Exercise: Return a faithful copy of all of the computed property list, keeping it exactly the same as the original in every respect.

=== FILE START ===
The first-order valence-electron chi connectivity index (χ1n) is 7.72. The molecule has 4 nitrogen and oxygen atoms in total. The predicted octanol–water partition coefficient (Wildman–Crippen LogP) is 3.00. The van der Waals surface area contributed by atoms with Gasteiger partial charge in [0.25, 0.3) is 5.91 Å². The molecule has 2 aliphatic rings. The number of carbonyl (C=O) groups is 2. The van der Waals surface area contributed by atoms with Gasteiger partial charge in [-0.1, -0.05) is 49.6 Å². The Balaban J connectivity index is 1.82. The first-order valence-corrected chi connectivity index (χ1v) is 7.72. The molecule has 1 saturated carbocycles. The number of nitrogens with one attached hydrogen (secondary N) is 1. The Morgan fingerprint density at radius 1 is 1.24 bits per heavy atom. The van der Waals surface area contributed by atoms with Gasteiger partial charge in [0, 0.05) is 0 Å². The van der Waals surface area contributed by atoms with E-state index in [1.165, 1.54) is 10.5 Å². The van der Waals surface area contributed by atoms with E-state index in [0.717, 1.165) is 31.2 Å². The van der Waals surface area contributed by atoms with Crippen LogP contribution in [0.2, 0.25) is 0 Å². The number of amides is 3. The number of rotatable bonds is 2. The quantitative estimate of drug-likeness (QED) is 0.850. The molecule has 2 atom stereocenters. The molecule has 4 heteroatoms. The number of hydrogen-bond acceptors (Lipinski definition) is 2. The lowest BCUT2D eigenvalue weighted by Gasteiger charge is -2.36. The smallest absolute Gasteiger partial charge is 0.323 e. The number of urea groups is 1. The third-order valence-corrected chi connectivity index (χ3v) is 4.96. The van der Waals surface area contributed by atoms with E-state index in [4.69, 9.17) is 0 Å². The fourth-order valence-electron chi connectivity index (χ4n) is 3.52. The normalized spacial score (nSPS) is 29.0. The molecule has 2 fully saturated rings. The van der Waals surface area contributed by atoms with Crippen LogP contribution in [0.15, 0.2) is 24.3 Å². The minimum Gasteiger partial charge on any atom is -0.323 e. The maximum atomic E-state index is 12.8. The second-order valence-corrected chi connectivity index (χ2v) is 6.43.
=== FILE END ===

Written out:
The first-order valence-electron chi connectivity index (χ1n) is 7.72. The molecule has 4 nitrogen and oxygen atoms in total. The predicted octanol–water partition coefficient (Wildman–Crippen LogP) is 3.00. The van der Waals surface area contributed by atoms with Gasteiger partial charge in [0.25, 0.3) is 5.91 Å². The molecule has 2 aliphatic rings. The number of carbonyl (C=O) groups is 2. The van der Waals surface area contributed by atoms with Gasteiger partial charge in [-0.1, -0.05) is 49.6 Å². The Balaban J connectivity index is 1.82. The first-order valence-corrected chi connectivity index (χ1v) is 7.72. The molecule has 1 saturated carbocycles. The number of nitrogens with one attached hydrogen (secondary N) is 1. The Morgan fingerprint density at radius 1 is 1.24 bits per heavy atom. The van der Waals surface area contributed by atoms with Gasteiger partial charge in [0, 0.05) is 0 Å². The van der Waals surface area contributed by atoms with E-state index in [1.165, 1.54) is 10.5 Å². The van der Waals surface area contributed by atoms with E-state index in [0.717, 1.165) is 31.2 Å². The van der Waals surface area contributed by atoms with Crippen LogP contribution in [0.2, 0.25) is 0 Å². The number of amides is 3. The number of rotatable bonds is 2. The quantitative estimate of drug-likeness (QED) is 0.850. The molecule has 2 atom stereocenters. The molecule has 4 heteroatoms. The number of hydrogen-bond acceptors (Lipinski definition) is 2. The lowest BCUT2D eigenvalue weighted by Gasteiger charge is -2.36. The smallest absolute Gasteiger partial charge is 0.323 e. The number of urea groups is 1. The third-order valence-corrected chi connectivity index (χ3v) is 4.96. The van der Waals surface area contributed by atoms with E-state index in [4.69, 9.17) is 0 Å². The fourth-order valence-electron chi connectivity index (χ4n) is 3.52. The normalized spacial score (nSPS) is 29.0. The molecule has 2 fully saturated rings. The van der Waals surface area contributed by atoms with Crippen LogP contribution in [0.15, 0.2) is 24.3 Å². The minimum Gasteiger partial charge on any atom is -0.323 e. The maximum atomic E-state index is 12.8. The second-order valence-corrected chi connectivity index (χ2v) is 6.43.